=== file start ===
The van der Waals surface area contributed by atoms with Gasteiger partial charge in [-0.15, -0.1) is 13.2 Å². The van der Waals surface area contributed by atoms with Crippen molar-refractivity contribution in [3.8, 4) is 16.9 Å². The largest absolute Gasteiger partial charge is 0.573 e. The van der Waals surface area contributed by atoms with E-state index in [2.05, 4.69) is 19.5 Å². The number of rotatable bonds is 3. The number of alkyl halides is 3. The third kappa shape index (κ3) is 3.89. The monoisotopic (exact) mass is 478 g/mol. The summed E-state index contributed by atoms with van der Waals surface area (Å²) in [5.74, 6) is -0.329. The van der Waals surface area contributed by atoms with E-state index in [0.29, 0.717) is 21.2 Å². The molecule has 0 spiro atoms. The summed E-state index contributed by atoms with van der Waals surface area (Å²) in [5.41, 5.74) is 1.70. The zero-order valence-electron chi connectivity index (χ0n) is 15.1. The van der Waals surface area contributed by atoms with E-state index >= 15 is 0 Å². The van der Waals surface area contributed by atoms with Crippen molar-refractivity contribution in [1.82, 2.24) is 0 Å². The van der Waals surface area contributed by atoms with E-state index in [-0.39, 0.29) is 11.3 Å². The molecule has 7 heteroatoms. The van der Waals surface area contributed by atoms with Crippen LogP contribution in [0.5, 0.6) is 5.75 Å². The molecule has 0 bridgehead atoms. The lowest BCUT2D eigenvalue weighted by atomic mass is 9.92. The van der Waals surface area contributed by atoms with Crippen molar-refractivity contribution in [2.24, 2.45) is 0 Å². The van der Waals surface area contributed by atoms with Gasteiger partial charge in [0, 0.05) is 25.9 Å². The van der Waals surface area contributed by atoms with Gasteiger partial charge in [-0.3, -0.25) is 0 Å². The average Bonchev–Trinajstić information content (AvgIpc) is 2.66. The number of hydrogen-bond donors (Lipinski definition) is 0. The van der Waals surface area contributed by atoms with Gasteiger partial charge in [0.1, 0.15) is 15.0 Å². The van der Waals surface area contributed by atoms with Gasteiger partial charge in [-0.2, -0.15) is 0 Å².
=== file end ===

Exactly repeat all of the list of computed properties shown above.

The van der Waals surface area contributed by atoms with Gasteiger partial charge in [-0.15, -0.1) is 13.2 Å². The van der Waals surface area contributed by atoms with Crippen molar-refractivity contribution in [3.8, 4) is 16.9 Å². The largest absolute Gasteiger partial charge is 0.573 e. The van der Waals surface area contributed by atoms with E-state index in [2.05, 4.69) is 19.5 Å². The number of rotatable bonds is 3. The number of alkyl halides is 3. The third kappa shape index (κ3) is 3.89. The monoisotopic (exact) mass is 478 g/mol. The summed E-state index contributed by atoms with van der Waals surface area (Å²) in [5.74, 6) is -0.329. The van der Waals surface area contributed by atoms with E-state index in [0.29, 0.717) is 21.2 Å². The molecule has 0 spiro atoms. The summed E-state index contributed by atoms with van der Waals surface area (Å²) in [5.41, 5.74) is 1.70. The zero-order valence-electron chi connectivity index (χ0n) is 15.1. The van der Waals surface area contributed by atoms with E-state index >= 15 is 0 Å². The van der Waals surface area contributed by atoms with Crippen molar-refractivity contribution in [1.82, 2.24) is 0 Å². The van der Waals surface area contributed by atoms with E-state index in [-0.39, 0.29) is 11.3 Å². The molecule has 7 heteroatoms. The van der Waals surface area contributed by atoms with Crippen LogP contribution in [0.5, 0.6) is 5.75 Å². The molecule has 0 bridgehead atoms. The lowest BCUT2D eigenvalue weighted by atomic mass is 9.92. The van der Waals surface area contributed by atoms with Crippen molar-refractivity contribution in [2.24, 2.45) is 0 Å². The van der Waals surface area contributed by atoms with Gasteiger partial charge in [0, 0.05) is 25.9 Å². The van der Waals surface area contributed by atoms with Gasteiger partial charge in [-0.3, -0.25) is 0 Å². The average Bonchev–Trinajstić information content (AvgIpc) is 2.66. The number of hydrogen-bond donors (Lipinski definition) is 0. The van der Waals surface area contributed by atoms with Gasteiger partial charge in [0.1, 0.15) is 15.0 Å². The van der Waals surface area contributed by atoms with Gasteiger partial charge in [-0.2, -0.15) is 0 Å².